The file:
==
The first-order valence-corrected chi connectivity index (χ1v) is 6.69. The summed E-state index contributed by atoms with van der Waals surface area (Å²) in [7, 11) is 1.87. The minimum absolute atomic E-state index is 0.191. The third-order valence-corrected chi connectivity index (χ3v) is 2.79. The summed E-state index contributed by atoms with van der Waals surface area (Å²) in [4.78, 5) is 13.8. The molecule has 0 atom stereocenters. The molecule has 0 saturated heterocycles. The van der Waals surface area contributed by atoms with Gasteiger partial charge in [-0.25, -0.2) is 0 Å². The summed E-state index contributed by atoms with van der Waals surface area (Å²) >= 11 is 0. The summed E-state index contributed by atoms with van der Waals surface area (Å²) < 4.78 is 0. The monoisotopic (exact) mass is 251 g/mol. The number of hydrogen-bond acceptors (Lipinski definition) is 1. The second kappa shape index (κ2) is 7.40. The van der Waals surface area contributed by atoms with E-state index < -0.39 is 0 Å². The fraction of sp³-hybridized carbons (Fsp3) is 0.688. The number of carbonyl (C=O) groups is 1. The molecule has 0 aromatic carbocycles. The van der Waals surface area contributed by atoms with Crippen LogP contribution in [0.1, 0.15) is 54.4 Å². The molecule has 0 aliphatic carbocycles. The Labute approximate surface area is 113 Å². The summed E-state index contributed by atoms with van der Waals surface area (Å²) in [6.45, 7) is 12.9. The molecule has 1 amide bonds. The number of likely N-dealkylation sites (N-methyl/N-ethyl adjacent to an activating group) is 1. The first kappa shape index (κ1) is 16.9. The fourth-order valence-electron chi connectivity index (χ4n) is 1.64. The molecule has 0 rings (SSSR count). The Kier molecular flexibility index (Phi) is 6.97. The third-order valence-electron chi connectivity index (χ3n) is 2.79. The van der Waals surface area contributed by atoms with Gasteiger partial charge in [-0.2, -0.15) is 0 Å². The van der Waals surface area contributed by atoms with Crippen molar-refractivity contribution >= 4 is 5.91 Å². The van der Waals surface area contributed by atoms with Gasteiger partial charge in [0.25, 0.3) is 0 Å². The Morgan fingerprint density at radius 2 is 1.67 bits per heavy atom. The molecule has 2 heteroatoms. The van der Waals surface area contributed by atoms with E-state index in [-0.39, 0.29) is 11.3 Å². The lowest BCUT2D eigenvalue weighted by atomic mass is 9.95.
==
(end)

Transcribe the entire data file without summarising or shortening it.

The first-order valence-corrected chi connectivity index (χ1v) is 6.69. The summed E-state index contributed by atoms with van der Waals surface area (Å²) in [7, 11) is 1.87. The minimum absolute atomic E-state index is 0.191. The third-order valence-corrected chi connectivity index (χ3v) is 2.79. The summed E-state index contributed by atoms with van der Waals surface area (Å²) in [4.78, 5) is 13.8. The molecule has 0 atom stereocenters. The molecule has 0 saturated heterocycles. The van der Waals surface area contributed by atoms with Gasteiger partial charge in [-0.25, -0.2) is 0 Å². The summed E-state index contributed by atoms with van der Waals surface area (Å²) >= 11 is 0. The summed E-state index contributed by atoms with van der Waals surface area (Å²) < 4.78 is 0. The monoisotopic (exact) mass is 251 g/mol. The number of hydrogen-bond acceptors (Lipinski definition) is 1. The second kappa shape index (κ2) is 7.40. The van der Waals surface area contributed by atoms with E-state index < -0.39 is 0 Å². The fraction of sp³-hybridized carbons (Fsp3) is 0.688. The number of carbonyl (C=O) groups is 1. The molecule has 0 aromatic carbocycles. The van der Waals surface area contributed by atoms with Crippen LogP contribution in [0.1, 0.15) is 54.4 Å². The molecule has 0 aliphatic carbocycles. The Labute approximate surface area is 113 Å². The summed E-state index contributed by atoms with van der Waals surface area (Å²) in [6.45, 7) is 12.9. The molecule has 1 amide bonds. The number of likely N-dealkylation sites (N-methyl/N-ethyl adjacent to an activating group) is 1. The first kappa shape index (κ1) is 16.9. The fourth-order valence-electron chi connectivity index (χ4n) is 1.64. The molecule has 0 rings (SSSR count). The Kier molecular flexibility index (Phi) is 6.97. The third-order valence-electron chi connectivity index (χ3n) is 2.79. The van der Waals surface area contributed by atoms with Gasteiger partial charge in [-0.2, -0.15) is 0 Å². The van der Waals surface area contributed by atoms with Crippen molar-refractivity contribution >= 4 is 5.91 Å². The van der Waals surface area contributed by atoms with Gasteiger partial charge in [0.25, 0.3) is 0 Å². The Morgan fingerprint density at radius 2 is 1.67 bits per heavy atom. The molecule has 2 heteroatoms. The van der Waals surface area contributed by atoms with E-state index in [-0.39, 0.29) is 11.3 Å². The lowest BCUT2D eigenvalue weighted by atomic mass is 9.95.